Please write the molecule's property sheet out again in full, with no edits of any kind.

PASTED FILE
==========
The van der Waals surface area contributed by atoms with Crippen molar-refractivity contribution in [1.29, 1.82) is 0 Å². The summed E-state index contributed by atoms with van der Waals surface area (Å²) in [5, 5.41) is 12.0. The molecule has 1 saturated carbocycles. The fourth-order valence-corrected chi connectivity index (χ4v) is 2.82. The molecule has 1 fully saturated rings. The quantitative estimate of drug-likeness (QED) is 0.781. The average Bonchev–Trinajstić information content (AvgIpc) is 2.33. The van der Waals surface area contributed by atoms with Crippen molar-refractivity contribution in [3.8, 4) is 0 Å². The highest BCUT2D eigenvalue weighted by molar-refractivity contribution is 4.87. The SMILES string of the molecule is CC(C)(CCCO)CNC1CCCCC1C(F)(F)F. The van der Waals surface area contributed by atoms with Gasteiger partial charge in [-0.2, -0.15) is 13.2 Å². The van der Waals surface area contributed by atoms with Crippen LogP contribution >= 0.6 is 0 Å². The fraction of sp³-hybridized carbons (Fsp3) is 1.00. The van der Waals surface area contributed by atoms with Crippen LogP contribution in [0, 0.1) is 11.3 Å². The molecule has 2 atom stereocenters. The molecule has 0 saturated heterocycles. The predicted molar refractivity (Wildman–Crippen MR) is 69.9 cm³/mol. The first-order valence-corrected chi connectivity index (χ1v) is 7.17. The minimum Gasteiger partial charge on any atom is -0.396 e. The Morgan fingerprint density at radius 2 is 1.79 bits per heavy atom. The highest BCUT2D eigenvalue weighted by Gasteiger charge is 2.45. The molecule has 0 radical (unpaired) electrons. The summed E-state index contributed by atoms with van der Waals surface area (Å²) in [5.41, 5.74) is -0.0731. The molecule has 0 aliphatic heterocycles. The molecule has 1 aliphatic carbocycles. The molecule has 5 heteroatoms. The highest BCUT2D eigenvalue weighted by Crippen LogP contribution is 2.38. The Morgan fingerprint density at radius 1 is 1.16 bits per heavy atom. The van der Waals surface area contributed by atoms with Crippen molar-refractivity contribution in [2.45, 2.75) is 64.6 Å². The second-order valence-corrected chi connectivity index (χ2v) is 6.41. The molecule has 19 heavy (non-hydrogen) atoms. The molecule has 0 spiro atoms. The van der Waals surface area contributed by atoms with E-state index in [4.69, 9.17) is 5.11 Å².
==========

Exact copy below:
The van der Waals surface area contributed by atoms with Crippen molar-refractivity contribution in [1.29, 1.82) is 0 Å². The summed E-state index contributed by atoms with van der Waals surface area (Å²) in [5, 5.41) is 12.0. The molecule has 1 saturated carbocycles. The fourth-order valence-corrected chi connectivity index (χ4v) is 2.82. The molecule has 1 fully saturated rings. The quantitative estimate of drug-likeness (QED) is 0.781. The average Bonchev–Trinajstić information content (AvgIpc) is 2.33. The van der Waals surface area contributed by atoms with Crippen molar-refractivity contribution in [3.8, 4) is 0 Å². The highest BCUT2D eigenvalue weighted by molar-refractivity contribution is 4.87. The SMILES string of the molecule is CC(C)(CCCO)CNC1CCCCC1C(F)(F)F. The van der Waals surface area contributed by atoms with Gasteiger partial charge in [-0.2, -0.15) is 13.2 Å². The van der Waals surface area contributed by atoms with Crippen LogP contribution >= 0.6 is 0 Å². The fraction of sp³-hybridized carbons (Fsp3) is 1.00. The van der Waals surface area contributed by atoms with Crippen LogP contribution in [0, 0.1) is 11.3 Å². The molecule has 2 atom stereocenters. The molecule has 0 saturated heterocycles. The predicted molar refractivity (Wildman–Crippen MR) is 69.9 cm³/mol. The first-order valence-corrected chi connectivity index (χ1v) is 7.17. The minimum Gasteiger partial charge on any atom is -0.396 e. The Morgan fingerprint density at radius 2 is 1.79 bits per heavy atom. The highest BCUT2D eigenvalue weighted by Gasteiger charge is 2.45. The molecule has 0 radical (unpaired) electrons. The summed E-state index contributed by atoms with van der Waals surface area (Å²) in [5.41, 5.74) is -0.0731. The molecule has 0 aliphatic heterocycles. The molecule has 1 aliphatic carbocycles. The molecule has 5 heteroatoms. The highest BCUT2D eigenvalue weighted by Crippen LogP contribution is 2.38. The Morgan fingerprint density at radius 1 is 1.16 bits per heavy atom. The van der Waals surface area contributed by atoms with Crippen molar-refractivity contribution in [2.45, 2.75) is 64.6 Å². The second-order valence-corrected chi connectivity index (χ2v) is 6.41. The molecule has 19 heavy (non-hydrogen) atoms. The molecule has 0 spiro atoms. The van der Waals surface area contributed by atoms with E-state index in [4.69, 9.17) is 5.11 Å².